It is impossible to say that a single word of any extant Bible is identical to the inerrant Original Autograph. Many Christian Doctrines are established on a single word of Scripture (c.f σπέρματι in Gal 3:16). Ironically, this includes inerrancy as well! B.B. Warfield's argument for Inerrancy in his Inspiration and Authority of the Bible rests exclusively on the single greek word inspiration (θεόπνευστος) in 2 Tim 3:16! So it is impossible to affirm Biblical Inerrancy and "DENY that any essential element of the Christian faith is affected by the absence of the autographs" (Chicago Statement, Art X).
Biblical Inerrancy is a Dispensable Accretion to the Doctrine of Inspiration.
Martin Luther said that "there are two entities: God and the Scripture of God, which are no less than two entities, creator and creature of God." The error of inerrancy might have been averted if this distinction between the divine revelation of the Word of God and the human witness in the Holy Scriptures were maintained. Inerrancy unnecessarily combines these entities in a similar way to how the monophysites combined the human and divine natures in Christology (and for clarity, I'm not saying Biblical Inerrancy is a heresy). The desire to affirm the Bible, naively resulted in reducing the doctrine of inspiration to a mechanical dictation theory of inspiration. Maintaining Luther's distinction abolishes the requirement for inerrant Original Autographs entirely! If there are errors in the Scriptures, then the testimony of the Holy Spirit will enable the Church to hear the Word of God faithfully and accurately in Scriptures, despite the Scripture's capacity for error.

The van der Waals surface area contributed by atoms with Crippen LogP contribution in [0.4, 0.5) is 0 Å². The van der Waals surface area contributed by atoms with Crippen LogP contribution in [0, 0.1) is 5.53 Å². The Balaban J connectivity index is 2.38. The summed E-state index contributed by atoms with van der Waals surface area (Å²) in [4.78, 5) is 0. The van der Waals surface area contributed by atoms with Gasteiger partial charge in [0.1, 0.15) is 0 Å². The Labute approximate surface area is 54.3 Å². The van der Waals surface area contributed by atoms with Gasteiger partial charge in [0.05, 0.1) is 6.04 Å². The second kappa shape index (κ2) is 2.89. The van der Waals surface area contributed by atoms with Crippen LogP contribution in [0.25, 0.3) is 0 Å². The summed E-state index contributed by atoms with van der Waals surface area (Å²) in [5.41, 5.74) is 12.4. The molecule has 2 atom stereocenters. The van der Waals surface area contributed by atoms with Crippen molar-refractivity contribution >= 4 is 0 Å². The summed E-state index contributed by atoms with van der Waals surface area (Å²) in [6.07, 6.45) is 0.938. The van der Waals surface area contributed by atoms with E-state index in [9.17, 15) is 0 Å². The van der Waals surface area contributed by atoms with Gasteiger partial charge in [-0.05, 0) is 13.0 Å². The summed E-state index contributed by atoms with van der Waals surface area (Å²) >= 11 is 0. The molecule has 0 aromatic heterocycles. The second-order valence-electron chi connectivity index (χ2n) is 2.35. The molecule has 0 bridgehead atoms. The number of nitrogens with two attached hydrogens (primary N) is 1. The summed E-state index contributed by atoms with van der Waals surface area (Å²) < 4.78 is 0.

Biblical Inerrancy is a Mechanical Dictation Theory of Inspiration